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From rounded corners to perfect circles and everything in between, border radius gives you control over each corner of an element. In this video, we'll show you how.
Want to follow along with this lesson? Fortunately, we created a zip file which contains all the assets used in the project, and we've included that linkright here
From rounded corners to perfect circles — and everything in between — Border Radius gives us the control over each corner of an element.
We'll cover five different topics here regarding border radius:
Rounded rectangle, the capsule (or pill) shape, ellipse, circle, and we'll end by talking about setting properties on each individual corner.
Let's start with rounded rectangles.
Here are some images. Each of them — each photo — has the same class applied. We can see this in our Selector field. And what we'll do is go down to add a Border Radius by changing this value.
We can see the rounding being applied to all four corners. And we can also see that by default, the rounding — that radius is set in pixels.
So regardless of whether your element is a rectangle or a perfect square, the cornering will be circular.
Want to clear the radius value? We can go in and remove that value.
That's working with a rounded rectangle.
Let's do a capsule.
Same thing here: we're starting with a rectangular shape. And as we increase the pixel value for the radius, we start to approach the pill shape. In all modern browsers, you can set an obscenely high number here and it'll still conform to a perfect capsule or pill shape. We'll do 470px.
That's a capsule.
What about an ellipse?
We can apply a percentage value to our border radius, and anytime that hits 50%? We have a beautiful, smooth rendering of an ellipse.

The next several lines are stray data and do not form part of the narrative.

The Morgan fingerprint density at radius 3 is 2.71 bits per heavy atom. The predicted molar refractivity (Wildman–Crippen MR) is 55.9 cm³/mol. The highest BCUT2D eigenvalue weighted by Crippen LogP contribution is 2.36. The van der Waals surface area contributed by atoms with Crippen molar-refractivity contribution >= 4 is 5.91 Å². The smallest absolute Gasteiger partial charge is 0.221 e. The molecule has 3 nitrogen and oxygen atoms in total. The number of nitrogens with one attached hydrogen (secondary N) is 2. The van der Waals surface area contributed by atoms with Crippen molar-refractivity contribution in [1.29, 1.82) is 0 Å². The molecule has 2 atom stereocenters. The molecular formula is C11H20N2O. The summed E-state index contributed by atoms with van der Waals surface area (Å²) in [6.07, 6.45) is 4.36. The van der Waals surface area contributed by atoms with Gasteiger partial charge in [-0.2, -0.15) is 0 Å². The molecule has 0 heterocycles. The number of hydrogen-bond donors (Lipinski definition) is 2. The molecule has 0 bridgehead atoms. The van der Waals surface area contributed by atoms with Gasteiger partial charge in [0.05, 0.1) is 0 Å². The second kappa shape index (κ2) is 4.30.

Now if we change the text inside our button? We can see clearly that the rounding — the shape of the ellipse — is directly correlated with the width of the element. The aspect ratio of the ellipse is based on the relationship between its width and height.
But what about an ellipse that has the same width and height? In other words...
How do we do a circle?
Well, if we're working with an element that doesn't have defined dimensions, we'll have to add them. The width and height can be anything you come up with, but for this to be circular, those values should be equal.
And all we have to do to create a circle, set the radius to 50%. It's the greatest thing in history. Look how amazing this is. We just rounded out a bunch of photos. We didn't even have to touch Photoshop.
That's creating a circle.
Let's play with individual corners.
All this time we've had all corners selected. For the class applied to this div block, we can add upper-left rounding only at 50px. And it only affects the upper-left. Let's do the same thing on the bottom-right.
Or, we can clear the bottom-right by holding down option or alt and pressing on the blue indicator. And we can instead add 50px to the top-right.
Okay, let's go back to the upper-left and change it to 20%. The point here is that corners don't need to match; you can create really odd shapes.
And keep in mind: If the width and height of the element we're styling are different? Using percentages will give us elliptical corners with the same aspect ratio.
And check this out: if we go over to States and select hover? We can mess with our radii even further — adding or changing values so things will look different on hover.
If we go back to the None (or normal) state? We can even go down and add a transition: of course, we should select Border Radius — be careful not to select Border because that's a different set of properties.
And on hover? We can see our transition in action.
So. Border Radius. Super powerful. Rounded rectangle. Capsule or pill shape. We can do ellipses. Circles. And of course, we can control individual corners to create all sorts of shapes.
And that...is Border Radius.
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